• Closing the Gate to Mitochondria

    Zoom-in of an electrospray capillary (left) transferring proteins into the orifice of a mass spectrometer (right). Using this technology, the scientists analyzed mitochondria with a "gate" closed for proteins (cartoon) at molecular level. Source: Christian D. Peikert

    A team of researchers develops a new method that enables the identification of proteins imported into mitochondria. Eukaryotic cells contain thousands of proteins, which are distributed to different cellular compartments with specific functions. A German-Swiss team of scientists led by Prof. Dr. Bettina Warscheid from the University of Freiburg and Prof. Dr. André Schneider from the University of Bern has developed the method "ImportOmics". This method enables the scientists to determine the localization of proteins that are imported via specific entry "gates" into distinct membrane-bound compartments, so-called organelles. Knowing the exact localization of individual proteins, the route they take to reach their destination, and the overall composition of cellular compartments is important for understanding fundamental mechanisms of cell biology. This is the prerequisite to understand disease mechanisms that rely on defective cellular functions. The scientists present their work in the current issue of the journal "Nature Communications".

  • Die Blitzabwehr der Bakterien: Immunzellen werden direkt beim ersten Kontakt getötet

    Die Blitzabwehr der Bakterien Immunzellen werden direkt beim ersten Kontakt getötet | Die genetische Ausstattung ihres Virulenzplasmids ermöglicht es Bakterien der Gattung Yersinia, die Immunabwehr auszuschalten. HZI/M. Rohde

    Dringen Bakterien in den Körper eines Menschen oder eines Tieres ein, werden sie vom Immunsystem als fremd erkannt. Daraufhin versuchen die Immunzellen, diese Fremdkörper zu beseitigen. Wissenschaftler des Helmholtz-Zentrums für Infektionsforschung (HZI) in Braunschweig haben nun gemeinsam mit Kollegen der Universität Umeå in Schweden herausgefunden, wie es Bakterien der Gattung Yersinia schaffen, Immunzellen direkt beim ersten Kontakt abzutöten: Sie vervielfältigen die genetische Information für ihre krankmachenden Werkzeuge und schießen gleichzeitig Substanzen in die Immunzelle, die sie schnell inaktivieren und umbringen.

  • Die Blüte im Auge

    Was haben Walnussblätter, Champignons und die Blütenblätter des Mädchenauges gemeinsam? Sie enthalten große Mengen an jenen Enzymen, die auch für Bräunungsreaktionen in Bananen oder Äpfeln verantwortlich sind. ChemikerInnen der Uni Wien haben erstmals die Enzymstruktur in den Blütenblättern des Mädchenauges analysiert.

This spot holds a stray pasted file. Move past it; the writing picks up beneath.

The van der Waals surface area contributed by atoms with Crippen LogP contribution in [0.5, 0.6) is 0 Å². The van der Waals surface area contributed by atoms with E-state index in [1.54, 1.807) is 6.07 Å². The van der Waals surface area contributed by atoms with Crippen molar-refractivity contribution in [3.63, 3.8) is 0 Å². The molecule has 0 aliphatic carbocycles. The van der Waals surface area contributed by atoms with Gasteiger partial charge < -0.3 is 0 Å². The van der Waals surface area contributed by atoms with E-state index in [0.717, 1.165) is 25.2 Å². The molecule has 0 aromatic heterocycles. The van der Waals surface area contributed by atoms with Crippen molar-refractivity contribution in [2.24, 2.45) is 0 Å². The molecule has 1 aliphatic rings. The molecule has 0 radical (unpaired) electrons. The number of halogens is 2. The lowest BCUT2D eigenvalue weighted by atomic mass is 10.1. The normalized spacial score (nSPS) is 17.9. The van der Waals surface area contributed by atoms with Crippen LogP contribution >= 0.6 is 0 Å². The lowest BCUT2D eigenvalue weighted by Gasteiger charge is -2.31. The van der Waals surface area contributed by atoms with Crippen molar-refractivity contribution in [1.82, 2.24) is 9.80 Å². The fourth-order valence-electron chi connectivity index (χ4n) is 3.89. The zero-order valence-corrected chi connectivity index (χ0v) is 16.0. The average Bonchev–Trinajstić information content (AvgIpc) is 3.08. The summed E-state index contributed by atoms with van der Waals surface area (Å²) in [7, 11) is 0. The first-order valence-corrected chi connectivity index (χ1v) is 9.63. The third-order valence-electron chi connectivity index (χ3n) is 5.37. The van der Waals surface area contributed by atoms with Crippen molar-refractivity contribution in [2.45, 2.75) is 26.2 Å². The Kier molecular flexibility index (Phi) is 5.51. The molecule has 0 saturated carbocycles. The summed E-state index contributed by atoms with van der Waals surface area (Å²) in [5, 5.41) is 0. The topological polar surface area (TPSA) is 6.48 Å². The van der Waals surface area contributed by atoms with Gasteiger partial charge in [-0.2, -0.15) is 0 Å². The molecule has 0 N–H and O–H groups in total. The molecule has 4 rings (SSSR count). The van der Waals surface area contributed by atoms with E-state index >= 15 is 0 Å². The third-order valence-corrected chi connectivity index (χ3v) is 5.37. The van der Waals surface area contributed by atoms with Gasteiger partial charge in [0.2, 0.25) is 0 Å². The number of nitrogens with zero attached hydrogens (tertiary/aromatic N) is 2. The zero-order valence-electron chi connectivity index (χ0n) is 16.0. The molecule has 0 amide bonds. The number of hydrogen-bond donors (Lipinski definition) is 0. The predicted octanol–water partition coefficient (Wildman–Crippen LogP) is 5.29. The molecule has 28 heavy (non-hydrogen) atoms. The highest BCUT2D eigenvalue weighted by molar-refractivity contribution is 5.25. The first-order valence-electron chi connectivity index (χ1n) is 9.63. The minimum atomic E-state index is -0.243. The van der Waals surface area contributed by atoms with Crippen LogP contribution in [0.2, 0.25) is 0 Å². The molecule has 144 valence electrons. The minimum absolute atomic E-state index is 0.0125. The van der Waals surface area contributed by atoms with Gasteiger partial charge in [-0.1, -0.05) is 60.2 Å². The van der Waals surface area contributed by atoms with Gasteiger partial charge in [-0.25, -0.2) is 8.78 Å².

• Die Geburt des Partikels

    Experiment, bei dem durch langsame Zugabe verschiedener Lösungen die Reaktion gestartet, kontrolliert und untersucht werden kann.

    Ein an der Universität Konstanz entwickeltes Experiment kann den Mechanismus der Partikelbildung ausgehend von gelösten molekularen Bausteinen aufzeigen

  • Die Sprache der Moleküle – Chemische Kommunikation in der Natur

    Auf dem Rundgespräch des Forums Ökologie am Mittwoch, 6. April 2016, stellen Expertinnen und Experten die „chemische Sprache“ vor, mit der Pflanzen, Tiere, Pilze und Bakterien Informationen austauschen.

  • DNA repair: a new letter in the cell alphabet

    A complex tag for DNA-repair: 3D cartoon showing the linkage of ADP-ribose to the amino acid serine in a protein (turquoise). Max Planck Institute for Biology of Ageing

    Cells need to repair damaged DNA in our genes to prevent the development of cancer and other diseases. Our cells therefore activate and send “repair-proteins” to the damaged parts within the DNA. To do this, an elaborate protein language has evolved. Now scientists from the Max Planck Institute for Biology of Ageing have discovered the way a new letter of this alphabet is used in cells. This novel protein modification, called serine ADP-ribosylation, has been overlooked by scientists for decades. This finding reveals how important discoveries may be hidden in scientific “blind spots”. Results reveal how discoveries may be hidden in scientific “blind spots”.